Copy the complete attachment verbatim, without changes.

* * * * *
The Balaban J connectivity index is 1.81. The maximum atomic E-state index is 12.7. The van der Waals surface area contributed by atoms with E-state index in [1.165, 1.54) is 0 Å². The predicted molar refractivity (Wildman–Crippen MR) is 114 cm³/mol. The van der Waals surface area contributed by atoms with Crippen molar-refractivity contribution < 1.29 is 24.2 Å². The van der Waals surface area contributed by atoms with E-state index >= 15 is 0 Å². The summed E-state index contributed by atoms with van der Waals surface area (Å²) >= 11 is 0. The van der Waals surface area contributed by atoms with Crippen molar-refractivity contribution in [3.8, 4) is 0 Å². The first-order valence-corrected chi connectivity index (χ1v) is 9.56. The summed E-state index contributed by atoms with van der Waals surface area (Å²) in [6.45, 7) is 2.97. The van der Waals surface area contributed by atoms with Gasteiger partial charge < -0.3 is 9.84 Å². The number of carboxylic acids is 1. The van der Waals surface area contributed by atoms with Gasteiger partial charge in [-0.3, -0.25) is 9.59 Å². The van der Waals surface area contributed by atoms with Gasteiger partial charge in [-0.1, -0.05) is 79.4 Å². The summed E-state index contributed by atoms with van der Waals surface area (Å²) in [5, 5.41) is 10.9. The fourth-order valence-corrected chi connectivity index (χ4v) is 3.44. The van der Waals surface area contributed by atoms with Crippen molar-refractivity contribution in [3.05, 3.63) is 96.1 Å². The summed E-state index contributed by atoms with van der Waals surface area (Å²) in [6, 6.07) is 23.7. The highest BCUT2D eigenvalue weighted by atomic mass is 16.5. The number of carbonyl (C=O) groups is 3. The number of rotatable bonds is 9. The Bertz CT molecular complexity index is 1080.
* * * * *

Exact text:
The Balaban J connectivity index is 1.81. The maximum atomic E-state index is 12.7. The van der Waals surface area contributed by atoms with E-state index in [1.165, 1.54) is 0 Å². The predicted molar refractivity (Wildman–Crippen MR) is 114 cm³/mol. The van der Waals surface area contributed by atoms with Crippen molar-refractivity contribution < 1.29 is 24.2 Å². The van der Waals surface area contributed by atoms with E-state index >= 15 is 0 Å². The summed E-state index contributed by atoms with van der Waals surface area (Å²) >= 11 is 0. The van der Waals surface area contributed by atoms with Crippen molar-refractivity contribution in [3.8, 4) is 0 Å². The first-order valence-corrected chi connectivity index (χ1v) is 9.56. The summed E-state index contributed by atoms with van der Waals surface area (Å²) in [6.45, 7) is 2.97. The van der Waals surface area contributed by atoms with Gasteiger partial charge < -0.3 is 9.84 Å². The number of carboxylic acids is 1. The van der Waals surface area contributed by atoms with Gasteiger partial charge in [-0.3, -0.25) is 9.59 Å². The van der Waals surface area contributed by atoms with Gasteiger partial charge in [-0.1, -0.05) is 79.4 Å². The summed E-state index contributed by atoms with van der Waals surface area (Å²) in [5, 5.41) is 10.9. The fourth-order valence-corrected chi connectivity index (χ4v) is 3.44. The van der Waals surface area contributed by atoms with Crippen molar-refractivity contribution in [3.05, 3.63) is 96.1 Å². The summed E-state index contributed by atoms with van der Waals surface area (Å²) in [6, 6.07) is 23.7. The highest BCUT2D eigenvalue weighted by atomic mass is 16.5. The number of carbonyl (C=O) groups is 3. The number of rotatable bonds is 9. The Bertz CT molecular complexity index is 1080.